In the run-up to the vote on the "Overrule Clause" in a preliminary reading, there are voices of opposition to the legislation from the Kulanu party, headed by Finance Minister Moshe Kahlon.
However, a new survey conducted by the Rafi Smith Institute suggests that Kahlon's vote against the bill, which would allow the Knesset to re-pass laws struck down by the Supreme Court in certain circumstances, would hurt his party in the next election.
According to the survey, 32 percent of Kahlon's voters said that if he votes against the Overrule Clause they would be less likely to vote for him in the next election, compared to just 22% who say they would be more likely to vote for him if he opposed the legislation.
In addition, 50% of Jewish Home voters said they would be less likely to vote for a candidate who opposed the Overrule Clause, as did 32% of Likud voters.
The poll also shows that public trust in the High Court of Justice is low, with 61% of respondents saying that the judges are influenced by personal and political considerations to a great or very large extent, with only 39% believing they are not affected by such considerations.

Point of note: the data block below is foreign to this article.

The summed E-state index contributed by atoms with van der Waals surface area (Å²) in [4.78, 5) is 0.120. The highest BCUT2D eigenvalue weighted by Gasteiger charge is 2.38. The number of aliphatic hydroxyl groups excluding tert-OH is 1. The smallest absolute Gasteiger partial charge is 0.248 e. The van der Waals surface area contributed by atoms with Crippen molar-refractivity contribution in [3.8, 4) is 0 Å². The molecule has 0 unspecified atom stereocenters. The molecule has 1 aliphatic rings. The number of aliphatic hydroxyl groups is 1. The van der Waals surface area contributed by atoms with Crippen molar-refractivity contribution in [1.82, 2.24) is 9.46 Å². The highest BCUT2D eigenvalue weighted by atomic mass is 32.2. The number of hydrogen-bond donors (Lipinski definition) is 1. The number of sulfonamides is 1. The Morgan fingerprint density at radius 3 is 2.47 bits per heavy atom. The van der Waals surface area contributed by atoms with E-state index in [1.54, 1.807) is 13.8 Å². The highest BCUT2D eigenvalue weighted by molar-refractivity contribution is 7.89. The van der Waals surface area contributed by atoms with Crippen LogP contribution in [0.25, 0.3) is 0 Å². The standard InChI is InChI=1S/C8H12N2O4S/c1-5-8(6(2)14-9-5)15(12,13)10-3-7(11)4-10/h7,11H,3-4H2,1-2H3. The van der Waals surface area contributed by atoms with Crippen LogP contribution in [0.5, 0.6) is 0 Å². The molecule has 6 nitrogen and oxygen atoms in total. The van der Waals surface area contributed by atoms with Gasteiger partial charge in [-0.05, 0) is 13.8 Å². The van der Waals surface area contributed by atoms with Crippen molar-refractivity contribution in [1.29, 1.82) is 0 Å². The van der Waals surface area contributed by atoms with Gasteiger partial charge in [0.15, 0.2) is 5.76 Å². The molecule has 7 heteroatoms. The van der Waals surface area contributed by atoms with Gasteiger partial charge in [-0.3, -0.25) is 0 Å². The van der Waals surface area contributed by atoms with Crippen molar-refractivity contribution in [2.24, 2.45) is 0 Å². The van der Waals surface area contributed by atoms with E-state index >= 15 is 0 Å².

62% believe that the High Court does not represent the fabric of the Israeli population, compared with only 38% who believe it does, and 43% think that the High Court intervenes too much in the decisions of the Knesset and the government.
The survey was held last Monday and Tuesday. 500 adults over the age of 18 were questioned. The survey has a margin of error of 4.5%.